Aug 10, 2020
ERISA, or the Employee Retirement Income Security Act of 1974, is a federal law that applies to most private employers and establishes basic standards for group health benefits, retirement, and other welfare plans such as life and disability insurance.
These standards were established to protect both employees and employers and do not oblige the latter to offer any plans. Additionally, a Summary Plan Description (SPD) for each plan must be written by the employer explaining the essential facts. For example, when the employer may modify or terminate a particular plan, since the Certificate of Coverage, provided by the broker or insurance carrier does not satisfy ERISA requirements for plan documents.
At the same time, wrap documents may be accompanied by the Certificate of Coverage to correspond to ERISA standards. This document is referred to as a "wrap document" because it "wraps" around all disclosures mandated by ERISA and include details like the distribution of duties between employer and carrier or other third-party and the rights that plan participants are given according to ERISA.
Common self-funded or insured employee benefit plans that ERISA applies to are:
ERISA obliges small and large employers to maintain benefit plans in accordance with a written plan document and does not require plan documents to be in any specific format. However, certain fields need to be addressed. These are:
If large employers possess resources to create plan documents and SPDs, smaller employers lack them. A wrap document is an efficient and straightforward way to prepare plan documents.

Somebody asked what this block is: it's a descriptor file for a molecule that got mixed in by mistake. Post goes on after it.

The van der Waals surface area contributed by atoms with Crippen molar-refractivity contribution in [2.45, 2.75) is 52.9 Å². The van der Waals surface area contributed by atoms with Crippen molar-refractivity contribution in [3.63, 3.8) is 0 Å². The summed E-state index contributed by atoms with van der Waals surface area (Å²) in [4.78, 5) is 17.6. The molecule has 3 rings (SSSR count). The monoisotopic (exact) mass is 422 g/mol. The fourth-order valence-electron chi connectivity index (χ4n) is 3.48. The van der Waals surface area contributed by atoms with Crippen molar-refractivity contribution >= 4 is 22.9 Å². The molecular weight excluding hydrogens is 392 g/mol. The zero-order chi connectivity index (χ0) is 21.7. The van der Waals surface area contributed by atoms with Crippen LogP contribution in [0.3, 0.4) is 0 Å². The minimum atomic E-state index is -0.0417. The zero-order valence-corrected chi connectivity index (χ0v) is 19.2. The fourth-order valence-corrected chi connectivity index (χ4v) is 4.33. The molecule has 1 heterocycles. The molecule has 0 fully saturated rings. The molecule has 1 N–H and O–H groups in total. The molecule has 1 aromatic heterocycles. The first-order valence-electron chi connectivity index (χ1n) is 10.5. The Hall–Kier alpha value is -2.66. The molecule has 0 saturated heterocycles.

A wrap document is a package that holds supplemental documentation to an existing Certificate of Coverage of a benefit plan to fill in the gap in ERISA requirements. It also provides a wrap-up that essentially merges all call benefits into a single plan.
ERISA plan document consists of two elements:
Often, multiple welfare benefit plans are bundled under a single legal document called a Mega Wrap Plan. The fundamental cause to bundle numerous plans into one is that it makes filing a Form 5500 much simpler. It is mostly applicable to large employers that have several plans to be filed in separate Forms 5500.
If a mega-wrap document is used, a single Form 5500 is required, simplifying the annual reporting requirements. Smaller employers, however, may want to refrain from bundling several plans into a single one because that might trigger the Form 5500 filing requirement for a plan that would not be subject to filing under other conditions.
If an employer or a plan sponsor uses a mega-wrap to merge a fully-insured and a self-funded plan, it would have to be in full compliance with HIPAA rules for each plan, even for those that would otherwise be exempt.
Every benefit plan, regardless of the sponsor size, that is subject to ERISA is obliged to provide a guide to the benefits program that explains in plain language how benefits are calculated, paid and who is eligible to participate.
SPD should always answer the following questions:
As a rule, the Certificate of Coverage provided by the insurance carriers and benefit booklets provided by the TPA's do not include all the necessary information that is required in an SPD according to ERISA standards. To create a plan SPD, an employer should use a wrap SPD that bundles all the ERISA-required information missing in the Certificate of Coverage or a benefits booklet.
The plan SPD becomes ERISA compliant only after the plan sponsor distributes it and the Certificate of Coverage to plan participants on time.
The plan sponsor should provide an SPD within 90 days of enrollment or 30 days after the request. Plan sponsors that fail to do that promptly are subject to a $110 fine per day for each violation.